The Canadian Football League held its second Global Draft back in April. Teams made their selections from a variety of talent on offer from all parts of the world.
Players from as far afield as Australia, the UK, Japan, Germany, Denmark, France, South Africa, Nigeria, China and others were picked up by teams looking to bolster their rosters for the 2021 CFL season.
Positions from linebacker, kicker and punter to offensive tackle and defensive end were filled. In total, 36 players from 18 countries were drafted.
So, now that we’re into the 2021 season, 13th Man Sports thought it would be an opportune time to gauge how both players and executives in the front office feel about it. Do they think it’s a useful tool and is it something that should become a key pillar of the league’s structure in the future?
Defensive end Thiadric Hansen, who plays for the Winnipeg Blue Bombers, is perhaps the pin-up boy of the Global Draft. He’s now into his second season after being the second overall pick in the inaugural CFL Global Draft in 2019. And so far this season, he has produced more good form.
Some rookie global players have started to get themselves noticed too. Japanese linebacker Les Maruo (Winnipeg) and Australian punter Joel Whitford (Hamilton) are making themselves known.
For Maruo, who hails from Yokkaichi, Japan, his playing career started at the University of Texas-San Antonio. When he finished his U-S collegiate stint, he returned to Japan and played for the Asahi Challengers in the X-League. Two years with them got him an invite to the CFL’s Global combine in Japan and from there it was onto the Global Draft.
He was the Blue Bombers’ first pick, fourth overall, and followed that up with an impressive training camp.
“This is something I’ve been waiting for, praying for and hoping for,” Maruo said. “I feel like God has given me the opportunity to play in the CFL, so I can’t take it for granted.”
In Whitford’s case, he grew up in Gippsland in the Australian state of Victoria, which is the heartland of Aussie Rules Football. He played the uniquely Australian game through high school and eventually ended up playing at the semi-pro level in the Victorian Football League in Geelong.
From there he signed up with Prokick Australia, a Melbourne-based business that specializes in teaching Aussie Rules and rugby players how to punt the ball gridiron-style with the aim of eventually getting them into the CFL or NFL.
His experience with Prokick landed him a place on the football team at the Santa Barbara Community College in southern California. After a season there, he transferred to the University of Washington to play in the Pac-12 and from there he was listed in the CFL Global Draft.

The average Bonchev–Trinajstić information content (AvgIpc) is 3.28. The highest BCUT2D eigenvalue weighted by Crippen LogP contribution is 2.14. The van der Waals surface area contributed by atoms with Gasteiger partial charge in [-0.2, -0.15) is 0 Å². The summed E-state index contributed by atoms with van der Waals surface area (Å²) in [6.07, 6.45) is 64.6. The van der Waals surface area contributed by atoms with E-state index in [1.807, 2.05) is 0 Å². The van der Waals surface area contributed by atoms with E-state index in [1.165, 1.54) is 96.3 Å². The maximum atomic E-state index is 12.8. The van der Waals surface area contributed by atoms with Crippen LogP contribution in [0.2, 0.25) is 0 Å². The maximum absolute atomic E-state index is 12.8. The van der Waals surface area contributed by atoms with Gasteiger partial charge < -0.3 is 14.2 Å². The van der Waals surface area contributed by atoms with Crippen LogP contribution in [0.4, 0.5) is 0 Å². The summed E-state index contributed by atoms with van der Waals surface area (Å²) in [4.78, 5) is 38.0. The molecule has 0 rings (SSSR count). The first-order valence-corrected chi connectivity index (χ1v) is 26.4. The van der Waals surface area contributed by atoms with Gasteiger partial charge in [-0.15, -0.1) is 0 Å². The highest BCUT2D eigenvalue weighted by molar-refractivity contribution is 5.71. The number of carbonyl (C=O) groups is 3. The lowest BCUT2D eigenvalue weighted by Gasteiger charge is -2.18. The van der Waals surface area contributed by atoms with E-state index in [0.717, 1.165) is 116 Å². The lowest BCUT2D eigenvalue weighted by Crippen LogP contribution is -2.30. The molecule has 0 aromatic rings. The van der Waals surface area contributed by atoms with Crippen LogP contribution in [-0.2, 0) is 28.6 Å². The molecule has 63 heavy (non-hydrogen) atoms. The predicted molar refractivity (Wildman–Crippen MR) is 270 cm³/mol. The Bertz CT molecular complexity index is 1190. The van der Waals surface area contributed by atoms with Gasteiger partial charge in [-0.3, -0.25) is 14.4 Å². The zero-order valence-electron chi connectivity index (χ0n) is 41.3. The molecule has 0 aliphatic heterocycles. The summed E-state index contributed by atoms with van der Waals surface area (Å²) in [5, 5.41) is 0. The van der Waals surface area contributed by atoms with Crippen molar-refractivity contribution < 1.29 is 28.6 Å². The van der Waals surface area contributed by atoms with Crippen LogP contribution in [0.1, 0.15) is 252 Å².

“I’m a huge advocate for the Global Draft,” said Whitford. “It’s definitely the reason I was brought in.”
“It allows players like me, who didn’t grow up playing American football, who didn’t grow up in America or Canada, an avenue to perform on the stage of the CFL.”
“I think the whole initiative is great to try to get more global interest in the CFL. There are guys on my team from London and Finland. I personally like the idea of having a little more diversity in the locker room. I think that’s a good thing. And if they can impact a football game too, it’s even better.”
“Hopefully, we pave the way for more internationals to come and play in the pros in Canada. So yeah, a big thumbs up from me for the Global Draft!”
Quite clearly, it’s no surprise that the overseas, or global, players are sold on the idea of the Global Draft, but what about the folks who sign their paycheques? How do they see it?
Well, if Winnipeg General Manager Kyle Walters is any indication, then yes, folks in the front office around the league see it as being beneficial to their teams.
“You’re seeing a lot more global players playing, which is the whole objective,” said Walters.
“Obviously here with Thiadric (Hansen), we have seen some success early on in this process, and now we are dressing two with Les as well, so we are happy with how it’s gone to date.”
So, it remains to be seen whether the CFL Global Draft becomes part and parcel of every offseason in the future, and at this point in time, there’s no reason to think it won’t.